Andrew Keys at Garden Smackdown issued an interesting challenge: catalog the native plants in your garden. As visitors here know, I (sort of) manage a fairly extensive wild area -- the 'Big Eastern' in Starke County Indiana, and out there, it's all about native plants. I live in a Victorian in the small railroad town of North Judson and my garden there includes natives, but also many old fashioned or heirloom garden plants typical of old houses, and whatever else I feel like watching grow.
So here are the native plants from my garden, in an a disorderly list. No doubt I've forgotten somebody that's dormant right now. 'Native' though, is a continuum - so I'll start out with plants that are native in a purist's sense, and then finish off with other species that are nearly-native, and the failures too.
Black oak (Quercus velutina). Including one huge, hollow, gnarly veteran, and couple of sapling progeny I've allowed to take root in a couple of places. This was no doubt the dominant species on the site of my home in, say, 1830, when the area would have been a black oak sand savanna. I tend to believe this is the local genotype because it looks like the black oaks in the native woods and because black oak trees are not generally popular in the nursery trade. To me, these factors make it the most precious sort of native plant. When I first moved to my house in the 1990s there were many more of these large oaks in my neighborhood, but many have died -- it was probably partly oak wilt, and partly simply that their mortality rate increases significantly when they are over 100. Removing these huge, heavy trees from among the houses is not easy and not cheap, so there's a downside to everything. Most of the old black oaks being lost from the neighborhood are being replaced by other species. Oak trees are vital anchors of our native woodlands, if you can, make room for an oak tree and preferably something other than the lowly pin oak.
Sassafras (Sassafras albidum). Like the oaks, these are true natives -- I didn't plant them, they did that for me. When it's a tree with the virtues of the sassafras, and one that is difficult to transplant, the challenge is allowing them to grow. People can be such control freaks with their gardens - you know plans and all that. Sassafras are stoloniferous, a factor that is both useful and annoying -- annoying in that you'll have little sassafras shoots popping up in your beds radiating from the bigger stems. Don't be confused, those are very likely the same tree. This can be played to advantage though. Pick where you want the main stem to grow and allow one there, and clip back the others as the main stem gets bigger and taller. The main stem will grab the sunshine and exhibit apical dominance and it will, in time, put out fewer shoots away from the main stem. If you're real fussy you may not like this, but then I have to wonder if you're really that into native. If you live in the Midwest and want to give you landscape an authentic sense of place - sassafras. Let it go.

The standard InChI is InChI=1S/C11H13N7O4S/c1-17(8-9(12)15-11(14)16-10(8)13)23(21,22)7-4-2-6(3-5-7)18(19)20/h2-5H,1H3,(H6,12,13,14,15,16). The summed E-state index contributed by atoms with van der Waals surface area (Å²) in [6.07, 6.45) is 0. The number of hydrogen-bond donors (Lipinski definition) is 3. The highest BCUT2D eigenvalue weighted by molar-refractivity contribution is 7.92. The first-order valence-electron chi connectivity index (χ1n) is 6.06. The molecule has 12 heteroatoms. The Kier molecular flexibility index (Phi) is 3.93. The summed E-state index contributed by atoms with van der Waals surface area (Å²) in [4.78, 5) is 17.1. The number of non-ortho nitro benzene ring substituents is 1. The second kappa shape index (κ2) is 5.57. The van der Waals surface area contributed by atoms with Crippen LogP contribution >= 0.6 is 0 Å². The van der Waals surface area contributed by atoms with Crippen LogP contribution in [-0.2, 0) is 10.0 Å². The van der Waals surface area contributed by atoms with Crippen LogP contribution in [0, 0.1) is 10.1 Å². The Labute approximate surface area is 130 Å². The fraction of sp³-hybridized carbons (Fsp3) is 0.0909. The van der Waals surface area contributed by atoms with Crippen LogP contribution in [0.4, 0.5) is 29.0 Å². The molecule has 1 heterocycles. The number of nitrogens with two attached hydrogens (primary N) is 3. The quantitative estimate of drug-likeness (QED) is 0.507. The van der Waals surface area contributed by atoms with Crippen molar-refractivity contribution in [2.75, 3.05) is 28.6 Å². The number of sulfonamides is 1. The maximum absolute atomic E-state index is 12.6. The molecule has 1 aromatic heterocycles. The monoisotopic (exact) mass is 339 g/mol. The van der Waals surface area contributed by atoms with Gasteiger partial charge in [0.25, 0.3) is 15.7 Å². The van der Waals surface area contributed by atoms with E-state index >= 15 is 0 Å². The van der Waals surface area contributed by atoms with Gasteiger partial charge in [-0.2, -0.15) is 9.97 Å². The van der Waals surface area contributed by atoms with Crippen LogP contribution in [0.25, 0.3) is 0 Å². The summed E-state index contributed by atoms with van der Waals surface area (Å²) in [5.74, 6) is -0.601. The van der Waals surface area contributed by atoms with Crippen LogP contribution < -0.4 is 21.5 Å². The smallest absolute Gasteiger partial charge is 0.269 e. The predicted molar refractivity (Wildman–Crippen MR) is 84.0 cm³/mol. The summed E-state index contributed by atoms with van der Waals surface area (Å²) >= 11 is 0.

Juneberry (Amelanchier canadense). The small-tree/shrub of many names: juneberry, shadblow, growing up we called them 'serviceberries' because we were told that pioneers buried the winter's dead when the bloomed. One of the first things I did when I bought my house was collect two amelanchiers from our woods and move them. The bigger one didn't make it, but the smaller one is now well established even though it was smashed by a falling black oak a few years ago. With its roots well established, it quickly grew back. This is the most prominent flowering shrub in native black oak sand woodlands in this area making a brief but lovely display in mid April. They are beautiful in all seasons and the tasty berries in June attract birds - yes and native birds at that. Just as a note, I'm not entirely certain about the species, they are difficult to tell apart.
Flowering dogwood (Cornus florida). I planted a couple of these beloved shrubs, they are not fancy 'improved' specimens, just the wild variety. They are very common in forests in much of Indiana, but uncommon to absent in black oak woodlands. Still, an excellent plant with charming long-lasting flowers and berries relished by south migrating birds in fall.
Redbud (Cercis canadensis). These were planted by a prior owner. They're true natives, especially common along the nearby Yellow and Kankakee Rivers, less so in the uplands areas like where my house is. I love them when they are in bloom, and when they aren't, not so much. However, I've found by diligently pruning an adult specimen to bring out it's character (frankly, to make it look more gnarly), I like them better. They seem to have little or no wildlife value.